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State leaders unmoved by college outrage over lax Covid rules

State leaders unmoved by college outrage over lax Covid rules


Daniel Payne
October 10, 2021
Kirstyn Katherine Ahuero, a 20-year-old Texas A&M student from Fort Worth, died on Sept. 8 from complications related to Covid-19.
A few days later, about 50 A&M students gathered on campus to read her obituary out loud: she studied biomedical science, volunteered for the National Suicide Hotline, aspired to be a psychiatric nurse and left behind parents, siblings, grandparents and great grandparents. Then, students rallied for stricter protections against Covid-19 on a campus where vaccines are optional and students rarely wear masks in classes, according to three students involved with the protests.
Their protest is one of many taking place on campuses across the country as the political fault line over Covid protocols that has cleaved red and blue states extends to colleges and universities, with some enacting strict virus protections more in line with CDC guidance — and others remaining lax. Thousands of students and educators are pleading with college, state and federal leaders for tighter Covid-19 safety measures in response to campus deaths, widespread outbreaks and growing fears of both.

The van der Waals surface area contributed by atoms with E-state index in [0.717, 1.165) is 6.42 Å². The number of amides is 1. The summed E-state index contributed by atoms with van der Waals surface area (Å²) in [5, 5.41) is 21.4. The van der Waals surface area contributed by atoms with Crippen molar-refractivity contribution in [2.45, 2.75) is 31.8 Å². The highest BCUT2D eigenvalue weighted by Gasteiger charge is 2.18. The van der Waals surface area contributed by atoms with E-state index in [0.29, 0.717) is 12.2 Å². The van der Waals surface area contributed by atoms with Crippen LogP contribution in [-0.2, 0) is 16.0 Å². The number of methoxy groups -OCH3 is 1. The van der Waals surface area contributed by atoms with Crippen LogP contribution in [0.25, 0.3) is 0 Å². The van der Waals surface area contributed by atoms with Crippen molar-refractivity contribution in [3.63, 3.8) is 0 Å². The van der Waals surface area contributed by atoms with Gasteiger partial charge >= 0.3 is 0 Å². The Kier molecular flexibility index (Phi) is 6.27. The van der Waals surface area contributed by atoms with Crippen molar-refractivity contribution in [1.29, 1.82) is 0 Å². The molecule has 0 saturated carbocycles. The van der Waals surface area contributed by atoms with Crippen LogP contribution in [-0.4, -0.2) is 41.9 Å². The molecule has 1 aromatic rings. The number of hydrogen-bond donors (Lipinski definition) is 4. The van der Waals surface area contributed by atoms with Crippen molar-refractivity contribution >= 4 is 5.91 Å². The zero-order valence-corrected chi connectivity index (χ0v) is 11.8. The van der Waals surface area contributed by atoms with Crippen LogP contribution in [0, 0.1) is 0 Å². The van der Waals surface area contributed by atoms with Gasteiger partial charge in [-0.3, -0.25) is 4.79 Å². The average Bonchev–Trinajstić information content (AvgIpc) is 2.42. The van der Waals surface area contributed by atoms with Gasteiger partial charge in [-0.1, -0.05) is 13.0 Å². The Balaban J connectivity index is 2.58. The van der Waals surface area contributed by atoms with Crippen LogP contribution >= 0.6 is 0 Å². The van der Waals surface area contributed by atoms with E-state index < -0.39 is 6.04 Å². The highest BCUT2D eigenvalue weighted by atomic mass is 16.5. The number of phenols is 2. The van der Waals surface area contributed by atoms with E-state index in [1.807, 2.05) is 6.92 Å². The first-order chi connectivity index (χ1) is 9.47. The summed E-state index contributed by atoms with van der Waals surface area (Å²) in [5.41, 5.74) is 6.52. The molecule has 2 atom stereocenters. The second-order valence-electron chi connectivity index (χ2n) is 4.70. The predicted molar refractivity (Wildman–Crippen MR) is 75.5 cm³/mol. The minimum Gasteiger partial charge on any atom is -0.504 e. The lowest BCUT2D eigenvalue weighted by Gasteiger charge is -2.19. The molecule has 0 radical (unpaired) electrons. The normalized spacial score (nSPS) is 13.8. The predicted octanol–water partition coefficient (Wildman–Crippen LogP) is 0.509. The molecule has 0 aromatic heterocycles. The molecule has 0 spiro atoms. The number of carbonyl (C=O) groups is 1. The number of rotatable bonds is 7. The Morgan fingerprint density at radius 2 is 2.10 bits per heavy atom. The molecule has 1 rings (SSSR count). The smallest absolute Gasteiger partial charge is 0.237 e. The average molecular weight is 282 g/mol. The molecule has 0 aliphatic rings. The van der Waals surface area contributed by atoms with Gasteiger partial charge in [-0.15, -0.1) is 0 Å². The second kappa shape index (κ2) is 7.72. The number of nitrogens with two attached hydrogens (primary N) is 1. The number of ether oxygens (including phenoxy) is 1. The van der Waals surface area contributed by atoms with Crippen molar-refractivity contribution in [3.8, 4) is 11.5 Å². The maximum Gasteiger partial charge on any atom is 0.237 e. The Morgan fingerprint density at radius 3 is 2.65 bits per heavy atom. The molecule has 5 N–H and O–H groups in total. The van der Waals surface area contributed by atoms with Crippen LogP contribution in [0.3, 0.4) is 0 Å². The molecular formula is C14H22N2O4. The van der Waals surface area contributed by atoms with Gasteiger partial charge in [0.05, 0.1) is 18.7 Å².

“Nobody else has to die,” Neo Koite, who organized the protest after Ahuero’s death and met with campus administrators about Covid-19 safety measures, said in an interview.
Colleges in states like California, Maryland and Virginia have mandated the vaccine, sometimes threatening to take internet access or student housing from the unvaccinated — and occasionally booting them from the rolls altogether. But other states, like Texas, Georgia and Tennessee, have outlawed or discouraged vaccine mandates or universal mask-wearing, both on and off campus. Pleas from campuses for more protections continue to escalate as the semester grinds on, forcing educators and students to amp up their calls for action.
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